Trampoline Gelato

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Trampoline Gelato

Trampoline Gelato

Jump into something fun

“It’s a culture of fun,” says Trampoline Gelato’s CEO Amanda Walton, describing the company. Even the name was carefully selected to reflect this. “We went through a list of names when we first started, and decided we wanted something that reflected a feeling rather than a product – and what says summer fun more than a trampoline?” Trampoline could have gone with a name that described the product, and despite considering suggestions such as Scoop, instead opted for their current name. “It conjures up memories of hot summers, fun with friends and feeling as though you haven’t a care in the world – the very same feeling that you get from eating a Trampoline Gelato,” she says. When asked about the brand’s trademark t-shirts, which feature irreverent, cheeky sayings across them, Walton returns the question with one of her own: “They are great aren’t they?” she says with a laugh. Employees are even given the opportunity to come-up with new sayings for the shirts and this helps create a work culture that is positive, fun, and inclusive.

Mixing it up

The Trampoline concept was born when parent company, Burra Foods, decided to develop a new product with a retail presence. “We opened our first store in April 2004, and have been expanding ever since,” says Walton. Each storefront displays an eclectic mix of the bohemian and the trendy, the frivolous and the humorous, and has attracted customers and employees with the same attitude.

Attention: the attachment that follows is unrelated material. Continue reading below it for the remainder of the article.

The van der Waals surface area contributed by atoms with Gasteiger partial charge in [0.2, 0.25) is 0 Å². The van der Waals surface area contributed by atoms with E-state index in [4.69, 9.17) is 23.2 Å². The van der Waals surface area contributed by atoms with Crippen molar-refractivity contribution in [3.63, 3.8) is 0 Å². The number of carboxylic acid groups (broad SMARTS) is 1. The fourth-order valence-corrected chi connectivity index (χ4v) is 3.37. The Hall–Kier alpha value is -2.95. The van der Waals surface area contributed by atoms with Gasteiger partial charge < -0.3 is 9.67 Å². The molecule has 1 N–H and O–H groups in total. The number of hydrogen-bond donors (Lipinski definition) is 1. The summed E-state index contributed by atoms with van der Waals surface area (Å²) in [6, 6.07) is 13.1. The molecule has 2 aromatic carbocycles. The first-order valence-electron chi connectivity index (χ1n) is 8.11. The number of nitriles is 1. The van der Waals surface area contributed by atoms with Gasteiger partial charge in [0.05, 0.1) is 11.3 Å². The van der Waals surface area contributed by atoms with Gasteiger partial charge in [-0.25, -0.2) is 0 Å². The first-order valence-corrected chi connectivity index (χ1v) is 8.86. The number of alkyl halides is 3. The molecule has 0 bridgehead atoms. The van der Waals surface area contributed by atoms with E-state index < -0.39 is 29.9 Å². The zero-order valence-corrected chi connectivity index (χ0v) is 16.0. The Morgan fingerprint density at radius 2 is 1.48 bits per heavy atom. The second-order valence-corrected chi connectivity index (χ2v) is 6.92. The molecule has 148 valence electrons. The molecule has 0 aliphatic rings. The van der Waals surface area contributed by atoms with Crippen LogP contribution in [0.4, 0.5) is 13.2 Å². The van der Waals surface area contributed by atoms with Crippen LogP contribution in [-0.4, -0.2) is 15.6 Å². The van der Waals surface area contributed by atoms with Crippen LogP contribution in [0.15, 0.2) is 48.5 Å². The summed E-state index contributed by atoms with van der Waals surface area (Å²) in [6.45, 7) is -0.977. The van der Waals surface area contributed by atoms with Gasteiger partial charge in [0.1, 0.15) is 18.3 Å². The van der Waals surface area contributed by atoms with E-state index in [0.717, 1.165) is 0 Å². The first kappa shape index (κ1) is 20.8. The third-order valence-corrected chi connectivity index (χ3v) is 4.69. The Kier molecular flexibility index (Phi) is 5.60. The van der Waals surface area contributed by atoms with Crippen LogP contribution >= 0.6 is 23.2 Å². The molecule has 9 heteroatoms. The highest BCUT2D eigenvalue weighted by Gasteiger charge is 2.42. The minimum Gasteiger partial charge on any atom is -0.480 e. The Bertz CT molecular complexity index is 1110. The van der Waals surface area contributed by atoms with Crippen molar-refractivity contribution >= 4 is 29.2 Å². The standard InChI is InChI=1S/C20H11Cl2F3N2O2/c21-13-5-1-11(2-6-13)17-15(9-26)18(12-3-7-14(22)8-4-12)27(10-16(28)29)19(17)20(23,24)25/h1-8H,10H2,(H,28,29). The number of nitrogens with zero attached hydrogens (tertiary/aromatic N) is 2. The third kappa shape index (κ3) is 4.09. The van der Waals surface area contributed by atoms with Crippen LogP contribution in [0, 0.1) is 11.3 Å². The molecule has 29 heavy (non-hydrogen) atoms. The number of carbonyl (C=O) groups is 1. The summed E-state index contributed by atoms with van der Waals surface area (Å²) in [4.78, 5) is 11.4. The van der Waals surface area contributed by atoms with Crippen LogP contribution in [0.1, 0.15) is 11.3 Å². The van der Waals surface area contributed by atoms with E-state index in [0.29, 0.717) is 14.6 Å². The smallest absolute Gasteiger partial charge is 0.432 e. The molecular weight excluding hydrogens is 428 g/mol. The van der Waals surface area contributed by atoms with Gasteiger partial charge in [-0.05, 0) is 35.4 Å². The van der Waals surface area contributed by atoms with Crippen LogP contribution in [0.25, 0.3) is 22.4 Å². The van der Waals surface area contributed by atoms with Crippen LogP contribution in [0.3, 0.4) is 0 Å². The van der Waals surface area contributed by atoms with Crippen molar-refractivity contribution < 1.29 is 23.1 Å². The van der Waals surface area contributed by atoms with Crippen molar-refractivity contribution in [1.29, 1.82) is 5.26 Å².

By 2009, Trampoline had expanded their operations interstate with the opening of a store in Indooroopilly, Queensland, and continued along the same path in 2010 with their expansion into Darwin. They currently operate a mix of corporate owned and operated stores as well as a number of franchised operations throughout Victoria, Darwin, and Queensland. Walton says they choose the locations of their stores and those that apply to become franchises after a great deal of thought. “We are fully Australian owned and operated, and I think that it is something people are very happy to hear,” she says.

In the scheme of things, it’s a healthy treat

Another one of the things that Walton says people are happy to hear is that their gelato contains less fat and more wholesome ingredients compared to ice cream. “By Australian law, to call something ice cream it has to be made with at least 10 percent fat, but our sorbet contains zero percent fat and our gelato contains only around six percent fat, so it’s a great healthy treat” says Walton.

The success that Trampoline has enjoyed comes from a corporate culture that encourages quality, uniqueness, and freshness. Every day, Burra Foods sources the milk for Trampoline’s dairy base from local Gippsland farmers. This is in stark contrast to a number of their larger competitors who rely on powdered milk which is harder to rehydrate, straightens out proteins, kills vitamins, and produces a slightly burnt taste. Walton also points out that Australian milk does not contain growth hormones, unlike that of America which contains rBGH, an artificial growth hormone used to increase milk production.